Having secured a piece of meat, formally presented to him on the end of a lodge-pole, he offered himself to the view of his own people, alarming them by his glaring eyes and sunken cheeks, and told them that he had come back to haunt them for a stingy, inconsiderate lot, because the gate-keeper of heaven had refused to admit him on so ill-conditioned a mount. The camp broke up in dismay. Wichita and Comanche journeyed, en masse, to Fort Sill for protection, and since then they have sacrificed the best horses in their possession when an unfriended one journeyed to the spirit world.
— By Charles M. Skinner in 1896
The Legend of the Cherokee Rose (nu na hi du na tlo hi lu i)
“We are now about to take our leave and kind farewell to our native land, the country that the Great Spirit gave our Fathers, we are on the eve of leaving that country that gave us birth…it is with sorrow we are forced by the white man to quit the scenes of our childhood… we bid farewell to it and all we hold dear.”– Charles Hicks, Tsalagi (Cherokee) Vice Chief on the Trail of Tears, November 4, 1838
More than 175 years ago, gold was discovered in the mountains of North Carolina and Georgia and as thousands of new settlers invaded the area, it spawned tensions with the American Indian tribes. As a result, President Andrew Jackson established the Indian Removal Policy in 1830, which forced the Cherokee Nation to give up its lands east of the Mississippi River and migrate to Indian Territory (now present day Oklahoma.)
The forced march, which began in 1838, was called the “Trail of Tears,” because over 4,000 of the 15,000 Indians died of hunger, disease, cold, and exhaustion. In the Cherokee language, the event is called Nunna daul Tsuny — “the trail where they cried.”
Along the way, the Cherokee mothers cried and the elders prayed for a sign that would lift their spirits to give them strength. One night along the trail, the old men spent in the evening in powerful prayer, asking the Great One to help them with their suffering and save the children to rebuild the Cherokee Nation.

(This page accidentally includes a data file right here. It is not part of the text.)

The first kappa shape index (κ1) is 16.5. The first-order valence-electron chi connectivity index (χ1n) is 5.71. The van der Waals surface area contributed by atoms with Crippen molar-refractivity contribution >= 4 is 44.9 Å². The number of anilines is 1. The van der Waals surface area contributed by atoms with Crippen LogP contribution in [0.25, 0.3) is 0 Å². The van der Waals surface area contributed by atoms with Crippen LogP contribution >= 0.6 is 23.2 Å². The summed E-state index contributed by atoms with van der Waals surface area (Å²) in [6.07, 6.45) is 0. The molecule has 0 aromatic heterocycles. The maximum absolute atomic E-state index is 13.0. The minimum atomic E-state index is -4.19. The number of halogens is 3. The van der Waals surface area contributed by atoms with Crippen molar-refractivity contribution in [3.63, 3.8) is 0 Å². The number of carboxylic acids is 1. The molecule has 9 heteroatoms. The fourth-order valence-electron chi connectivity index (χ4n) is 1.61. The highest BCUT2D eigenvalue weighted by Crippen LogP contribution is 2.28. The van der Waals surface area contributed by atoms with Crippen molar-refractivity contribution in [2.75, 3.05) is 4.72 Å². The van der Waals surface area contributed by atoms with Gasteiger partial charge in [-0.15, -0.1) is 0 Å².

The Great One responded to the elders by saying: “Yes, I have seen the sorrows of the women and I can help them to keep their strength to help the children. Tell the women in the morning to look back where their tears have fallen to the ground. I will cause to grow quickly a plant, which will grow up and up and fall back down to touch the ground where another stem will begin to grow.
The next day when the Cherokee continued their journey, the elders advised the mothers to look behind them. In each place where the mother’s tears fell, a beautiful white rose began to grow. As the women watched the beautiful blossoms form, they forgot to cry and felt strong. By the afternoon they saw many white blossoms as far as they could see.
It’s rose’s gold center is said to represent the gold taken from the Cherokee lands, and its seven leaves on each stem signifies the seven Cherokee clans. Today, the wild Cherokee Rose can be found all along the Trail of Tears from North Carolina to Oklahoma.